All posts tagged: alternative rock

ALBUM REVIEW: Attik Door, ‘Never In Agreement’

Okay, it sounds like the beginning of a bad joke: what do you get when you take five former residents of the USSR, put them in a band, and move them to San Francisco? The answer, completely seriously, is Attik Door, an alternative rock outfit that hearkens back to the Bay Area of the early ’90s, just before those punk kids in Oakland invaded. On their newest album, Never in Agreement, lead songstress Liana Tovmasyan channels vocalists like Gwen Stefani, adding that biting touch that gives this band its kickass edge. Over the record’s 10 tracks, Attik Door explores a range of both melodic and lyrical territory. Its lead single, “Posers” is an all lash-out rager that sucks the listener in with its explosive feel. That same energy carries the material and takes the listener on a high-octane ride. Standouts include “Fuel,” with its distinct Red Hot Chili Peppers sound, the blistering “Snorting Headlines,” and the particularly Stefani-like “Spinning Out.” If you’re looking for a slight reprieve from the nonstop pace, “California” and “Kosmos” are as close …

EXCLUSIVE: Ships Have Sailed, “Summertime”

Last year, LA indie darlings Ships Have Sailed released Someday, their first six-song EP, chock full of those dreamy SoCal melodies you expect from rising stars of the region. Since Someday‘s release, SHS has enjoyed spins on NPR, along with commercial and college radio, and are currently prepping their new LP Moodswings for a March release. Now, we’re so pleased to debut “Summertime” from Moodswings, an infectious, poppy head-bopper not completely void of teenybopper appeal (which, with a song called “Summertime,” isn’t a bad thing). In fact, fans of Fountains of Wayne, Bowling for Soup, or any of those other middle-road FM favorites of the early-2000s will find a salve for their nostalgic longing. In short: I literally haven’t stopped playing this since I heard it the first time. And I’m willing to bet you won’t either. Check out “Summertime” from Ships Have Sailed in a Popdose exclusive!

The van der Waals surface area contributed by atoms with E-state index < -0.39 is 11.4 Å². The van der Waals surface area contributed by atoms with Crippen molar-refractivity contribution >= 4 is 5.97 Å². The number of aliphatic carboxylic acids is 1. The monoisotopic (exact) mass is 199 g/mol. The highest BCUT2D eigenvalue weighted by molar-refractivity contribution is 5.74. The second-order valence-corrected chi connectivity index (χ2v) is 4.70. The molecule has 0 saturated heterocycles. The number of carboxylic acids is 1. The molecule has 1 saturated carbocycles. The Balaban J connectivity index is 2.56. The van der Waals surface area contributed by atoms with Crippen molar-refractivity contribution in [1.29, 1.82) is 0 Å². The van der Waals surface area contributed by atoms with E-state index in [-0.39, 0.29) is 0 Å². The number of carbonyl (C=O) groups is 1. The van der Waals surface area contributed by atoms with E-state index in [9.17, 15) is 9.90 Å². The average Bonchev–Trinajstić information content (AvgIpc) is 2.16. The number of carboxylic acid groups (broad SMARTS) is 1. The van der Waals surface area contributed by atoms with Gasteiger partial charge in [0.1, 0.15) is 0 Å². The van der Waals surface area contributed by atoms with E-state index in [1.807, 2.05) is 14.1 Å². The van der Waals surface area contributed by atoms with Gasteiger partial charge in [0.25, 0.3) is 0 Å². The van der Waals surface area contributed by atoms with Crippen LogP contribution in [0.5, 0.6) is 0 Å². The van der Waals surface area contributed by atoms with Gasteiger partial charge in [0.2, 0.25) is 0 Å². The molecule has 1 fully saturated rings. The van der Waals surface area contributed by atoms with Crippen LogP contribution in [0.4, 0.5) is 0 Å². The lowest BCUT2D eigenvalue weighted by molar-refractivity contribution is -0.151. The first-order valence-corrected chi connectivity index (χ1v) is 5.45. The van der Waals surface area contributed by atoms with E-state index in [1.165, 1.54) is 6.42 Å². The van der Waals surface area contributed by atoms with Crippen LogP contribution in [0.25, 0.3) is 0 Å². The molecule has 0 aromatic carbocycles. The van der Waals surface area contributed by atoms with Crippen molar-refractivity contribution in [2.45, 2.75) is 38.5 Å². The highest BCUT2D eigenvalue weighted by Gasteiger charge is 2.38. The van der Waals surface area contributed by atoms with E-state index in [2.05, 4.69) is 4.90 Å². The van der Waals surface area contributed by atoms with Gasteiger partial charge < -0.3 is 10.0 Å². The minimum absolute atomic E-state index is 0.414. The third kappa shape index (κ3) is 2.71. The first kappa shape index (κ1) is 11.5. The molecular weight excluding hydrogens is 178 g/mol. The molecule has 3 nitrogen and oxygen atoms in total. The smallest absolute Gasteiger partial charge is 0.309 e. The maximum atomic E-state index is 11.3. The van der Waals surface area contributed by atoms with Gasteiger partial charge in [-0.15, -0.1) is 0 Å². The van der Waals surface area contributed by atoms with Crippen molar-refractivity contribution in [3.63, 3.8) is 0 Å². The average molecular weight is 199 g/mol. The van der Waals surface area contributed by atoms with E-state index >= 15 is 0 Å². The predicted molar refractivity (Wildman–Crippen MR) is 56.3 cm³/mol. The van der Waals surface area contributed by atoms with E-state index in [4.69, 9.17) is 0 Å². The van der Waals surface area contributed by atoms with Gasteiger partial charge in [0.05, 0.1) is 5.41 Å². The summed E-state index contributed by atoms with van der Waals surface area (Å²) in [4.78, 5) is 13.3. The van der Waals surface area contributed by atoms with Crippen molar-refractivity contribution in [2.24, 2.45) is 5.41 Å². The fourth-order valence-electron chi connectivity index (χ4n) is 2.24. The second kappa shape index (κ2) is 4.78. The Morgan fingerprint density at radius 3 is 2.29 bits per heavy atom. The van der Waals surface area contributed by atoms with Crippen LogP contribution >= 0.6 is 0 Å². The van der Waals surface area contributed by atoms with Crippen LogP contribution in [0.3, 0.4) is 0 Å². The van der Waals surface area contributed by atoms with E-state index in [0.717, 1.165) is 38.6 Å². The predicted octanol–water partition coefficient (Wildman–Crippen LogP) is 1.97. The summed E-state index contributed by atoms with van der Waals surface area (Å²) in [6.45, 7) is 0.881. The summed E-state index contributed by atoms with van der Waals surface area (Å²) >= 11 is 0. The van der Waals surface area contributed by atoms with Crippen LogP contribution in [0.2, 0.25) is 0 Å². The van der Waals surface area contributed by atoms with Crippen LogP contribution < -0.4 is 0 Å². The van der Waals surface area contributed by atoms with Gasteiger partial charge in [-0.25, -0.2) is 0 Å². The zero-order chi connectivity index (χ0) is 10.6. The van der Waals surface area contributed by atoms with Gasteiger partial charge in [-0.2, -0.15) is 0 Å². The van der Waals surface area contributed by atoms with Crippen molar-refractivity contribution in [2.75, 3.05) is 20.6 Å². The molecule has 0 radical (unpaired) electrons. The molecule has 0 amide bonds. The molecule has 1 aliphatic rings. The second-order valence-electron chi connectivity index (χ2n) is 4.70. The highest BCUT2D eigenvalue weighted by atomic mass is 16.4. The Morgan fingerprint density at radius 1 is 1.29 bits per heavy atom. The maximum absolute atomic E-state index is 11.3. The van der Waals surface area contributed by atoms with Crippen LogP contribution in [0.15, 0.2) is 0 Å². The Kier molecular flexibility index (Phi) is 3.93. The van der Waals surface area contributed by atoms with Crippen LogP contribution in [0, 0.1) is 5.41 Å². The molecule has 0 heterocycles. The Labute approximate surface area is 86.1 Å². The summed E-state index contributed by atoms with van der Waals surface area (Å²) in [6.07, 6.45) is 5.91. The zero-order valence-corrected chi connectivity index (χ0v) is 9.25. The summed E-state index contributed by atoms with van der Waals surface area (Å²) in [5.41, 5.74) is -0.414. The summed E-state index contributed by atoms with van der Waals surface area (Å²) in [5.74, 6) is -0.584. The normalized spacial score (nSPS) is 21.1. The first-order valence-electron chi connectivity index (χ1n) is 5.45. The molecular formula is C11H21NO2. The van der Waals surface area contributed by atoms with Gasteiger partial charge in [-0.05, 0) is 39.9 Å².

Lisa Loeb

The Popdose Interview: Lisa Loeb

With the renewed popularity of female-fronted alternative rock, New Found Glory guitarist Chad Gilbert saw a window of opportunity to bring ‘90s alt-rocker Lisa Loeb, a noted influence for many of those same artists, back around to file a new chapter in her own discography of work. Gilbert, a longtime fan of Loeb’s music, knew exactly the kind of album that fellow fans would want to hear from Lisa and he also knew that fans had been waiting for quite a while. Loeb had been wrapped up in a variety of projects which had carried her away from making the “adult” music that brought her name recognition, starting in 1994 with “Stay,” the  #1 Grammy-nominated hit which served as her musical moment of introduction to the outside world. Having developed a healthy career of his own outside of New Found Glory as a producer, Gilbert had the right resume and experience to tackle the job and he was bold in his approach. He emailed Loeb to say “I know you do these kids books, but …

Book Review: “Grunge Is Dead: The Oral History of Seattle Rock Music”

It’s hard to believe (for those of us who lived it, anyway) that it’s been fifteen years since Kurt Cobain committed suicide. On April 5th, 1994, the Seattle native left the world with the same cold-water shock his band Nirvana had on the world when the album Nevermind broke in 1991. Some people saw Cobain’s death as inevitable; the signs were certainly there: There was the working title for 1994’s In Utero (a.k.a. I Hate Myself and I Want to Die). The lyrics for “All Apologies.” A prophetic MTV Unplugged set list (the caterwaul dénouement in “Where Did You Sleep Last Night?” still sends chills up the spine). A near-fatal drug/alcohol overdose in Rome during a European tour. Those Courtney Love divorce rumblings. Quite a hit parade. But to a larger degree, Cobain’s death has become a coda-like representation in our pop culture vernacular as the beginning of the end for the “grunge” era in Seattle. Greg Prato’s new book Grunge is Dead: The Oral History of Seattle Rock Music disagrees. The book attempts to …